The mommy wars are partly about privilege, and I think no woman can see the gift and the curse of working and having children more than a black woman. For me, being in this profession as a huge privilege, a privilege that feels uncomfortable. There are very few female law professors. There are even fewer black female law professors. And there are even fewer black female law professors with PhDs. I am (or will be) a rarity. And being rare, in academia sometimes, is a privilege. It’s hard to admit your privilege, especially when you understand the structure of opportunity in our society. Especially when you do not come from a historical place of privilege, and most of your family is not there with you. Yes, I’ve worked hard and yes, I’m bright, but I also had opportunities that had nothing to do with who I am but everything to do with where I happened to be, the chance of being born to certain parents and interacting with certain people who gave me a chance.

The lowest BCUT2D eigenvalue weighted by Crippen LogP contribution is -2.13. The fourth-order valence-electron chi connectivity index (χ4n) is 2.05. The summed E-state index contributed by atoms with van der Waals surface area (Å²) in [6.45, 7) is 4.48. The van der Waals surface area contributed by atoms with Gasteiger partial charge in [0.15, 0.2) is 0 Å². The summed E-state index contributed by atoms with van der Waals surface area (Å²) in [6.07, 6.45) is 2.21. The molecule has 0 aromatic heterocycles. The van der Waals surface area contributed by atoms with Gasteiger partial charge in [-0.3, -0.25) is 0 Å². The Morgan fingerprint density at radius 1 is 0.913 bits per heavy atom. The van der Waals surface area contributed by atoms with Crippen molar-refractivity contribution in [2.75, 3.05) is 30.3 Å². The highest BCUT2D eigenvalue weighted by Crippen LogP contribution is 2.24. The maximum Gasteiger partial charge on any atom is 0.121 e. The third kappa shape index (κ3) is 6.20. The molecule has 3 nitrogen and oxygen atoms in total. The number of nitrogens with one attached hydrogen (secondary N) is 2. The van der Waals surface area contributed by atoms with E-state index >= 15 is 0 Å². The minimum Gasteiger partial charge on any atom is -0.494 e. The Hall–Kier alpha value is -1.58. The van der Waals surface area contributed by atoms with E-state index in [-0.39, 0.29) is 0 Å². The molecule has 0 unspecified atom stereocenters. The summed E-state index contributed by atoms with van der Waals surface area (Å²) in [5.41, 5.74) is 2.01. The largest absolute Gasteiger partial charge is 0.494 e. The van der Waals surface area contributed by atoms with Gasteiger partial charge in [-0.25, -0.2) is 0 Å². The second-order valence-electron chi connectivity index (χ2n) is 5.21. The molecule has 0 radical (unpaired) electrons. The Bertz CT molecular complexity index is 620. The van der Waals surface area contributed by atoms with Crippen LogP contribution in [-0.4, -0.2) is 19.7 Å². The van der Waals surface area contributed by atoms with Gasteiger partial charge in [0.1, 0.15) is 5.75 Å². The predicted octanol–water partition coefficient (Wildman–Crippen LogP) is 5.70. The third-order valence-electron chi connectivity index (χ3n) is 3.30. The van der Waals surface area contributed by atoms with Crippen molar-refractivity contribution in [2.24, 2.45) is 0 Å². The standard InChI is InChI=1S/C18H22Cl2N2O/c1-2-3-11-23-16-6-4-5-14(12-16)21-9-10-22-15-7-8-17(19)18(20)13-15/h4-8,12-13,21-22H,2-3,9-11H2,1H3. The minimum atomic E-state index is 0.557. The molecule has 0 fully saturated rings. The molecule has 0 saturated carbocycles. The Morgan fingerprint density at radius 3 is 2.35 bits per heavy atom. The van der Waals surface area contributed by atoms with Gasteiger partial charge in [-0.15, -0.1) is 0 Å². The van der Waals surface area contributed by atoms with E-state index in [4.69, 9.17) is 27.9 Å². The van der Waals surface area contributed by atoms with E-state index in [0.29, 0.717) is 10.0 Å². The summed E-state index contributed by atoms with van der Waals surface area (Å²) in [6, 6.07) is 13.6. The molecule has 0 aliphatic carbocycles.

It seems that sometimes the meme of being Black in America is that we have to live the life that’s been handed to us. Especially for black women, especially for black mothers, not working a 9-to-5, or a 8-to-6, or a 7-to-7, as I remember my mom doing, is not an option. We, as black women, pride ourselves on working, pride ourselves on doing everything, pride ourselves on not being indulgent or lazy – sometimes taking that to mean that we should be at the bottom of the hierarchy when it comes to taking care of needs. And at one point this was our only reality. We had no choice.
These messages taught me to believe that even if I wanted to not work, being able to live the life that I’ve fashioned for myself feels…wrong. That to decide to use my talents to make life a little easier on myself is somehow…lazy. And being on the “side” of the mommy wars that favors being at home more than being at work, well, that just feels like being a traitor.